Twilight of the Gods
Here is a list of house rules that will be in effect for Twilight of the Gods, including any listed above.
Wyrd, an expanded version of 5E’s inspiration mechanic.
The players can roll all the dice if they want (all players need to agree). What this means is that a character’s AC is reduced by 10 and then you add a d20 roll to it, and an NPC’s attack has 10 added to it and is treated as a target number. NPC and monster attacks will deal average damage rather than rolled damage. This is also a way to keep players engaged when it is not their turn, but isn’t necessary.
Let It Ride. This is a rule from Burning Wheel that I use in every game. You roll once for a given task, and deal with the consequences. Players cannot ask the DM for lots of re-rolls, and the DM cannot demand roll after roll until you fail.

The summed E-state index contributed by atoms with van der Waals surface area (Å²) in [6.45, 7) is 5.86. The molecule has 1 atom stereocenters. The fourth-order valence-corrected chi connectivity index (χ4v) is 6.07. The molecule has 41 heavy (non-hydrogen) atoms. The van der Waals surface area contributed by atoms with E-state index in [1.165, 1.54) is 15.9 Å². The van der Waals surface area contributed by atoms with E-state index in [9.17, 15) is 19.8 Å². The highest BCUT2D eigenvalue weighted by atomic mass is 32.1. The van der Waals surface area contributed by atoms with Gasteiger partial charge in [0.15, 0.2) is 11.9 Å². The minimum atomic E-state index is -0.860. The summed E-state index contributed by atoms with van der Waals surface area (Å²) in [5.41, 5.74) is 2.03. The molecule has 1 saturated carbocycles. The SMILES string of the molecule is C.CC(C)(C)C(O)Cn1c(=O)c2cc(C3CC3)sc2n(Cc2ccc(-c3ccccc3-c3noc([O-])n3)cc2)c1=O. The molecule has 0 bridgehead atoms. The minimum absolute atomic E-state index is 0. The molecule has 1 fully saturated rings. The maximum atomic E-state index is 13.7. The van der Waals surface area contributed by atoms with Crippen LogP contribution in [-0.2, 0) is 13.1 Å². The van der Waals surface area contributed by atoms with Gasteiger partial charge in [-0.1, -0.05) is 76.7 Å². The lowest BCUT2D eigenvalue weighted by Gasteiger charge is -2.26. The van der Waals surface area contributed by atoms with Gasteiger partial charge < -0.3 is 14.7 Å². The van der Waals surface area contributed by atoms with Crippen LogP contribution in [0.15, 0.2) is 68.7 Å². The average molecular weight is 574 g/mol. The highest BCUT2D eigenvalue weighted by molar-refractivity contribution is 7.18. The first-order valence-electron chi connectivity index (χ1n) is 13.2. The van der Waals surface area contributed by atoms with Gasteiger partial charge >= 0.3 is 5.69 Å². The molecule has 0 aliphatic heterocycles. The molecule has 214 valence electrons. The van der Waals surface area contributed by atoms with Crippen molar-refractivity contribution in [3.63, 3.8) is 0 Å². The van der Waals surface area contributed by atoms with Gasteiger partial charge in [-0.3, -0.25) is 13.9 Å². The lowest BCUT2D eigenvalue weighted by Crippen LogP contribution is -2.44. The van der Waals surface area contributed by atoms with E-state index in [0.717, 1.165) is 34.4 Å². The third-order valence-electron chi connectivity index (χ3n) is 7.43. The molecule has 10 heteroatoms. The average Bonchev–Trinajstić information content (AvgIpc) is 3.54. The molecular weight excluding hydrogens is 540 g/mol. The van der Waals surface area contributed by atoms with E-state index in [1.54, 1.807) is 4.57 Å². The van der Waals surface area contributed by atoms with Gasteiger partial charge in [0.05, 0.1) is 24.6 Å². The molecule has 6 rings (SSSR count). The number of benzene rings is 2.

Wisdom (Medicine) doesn’t suck. As written, Medicine just isn’t a very useful proficiency for Wisdom in 5E. As an upgrade, characters who are proficient can roll Wisdom (Medicine) versus a DC of 15 to provide battlefield first aid. On a success, their patient can roll a hit doe to recover hit points. This is useful when you don’t have time for a short rest, if nothing else, and takes about a minute.
Prices for heavy armor (and breastplates and other armor that requires large pieces of shaped metal) in the PHB are doubled. Heavy armor is almost unheard-of in the north, and is only available from some master dvergar crafters. This game has more of a dark ages feel, and the only heavy armor in the dark ages would be a Roman-style breastplate, but there are more options because this is still Dungeons and Dragons, not history. They’re just more expensive.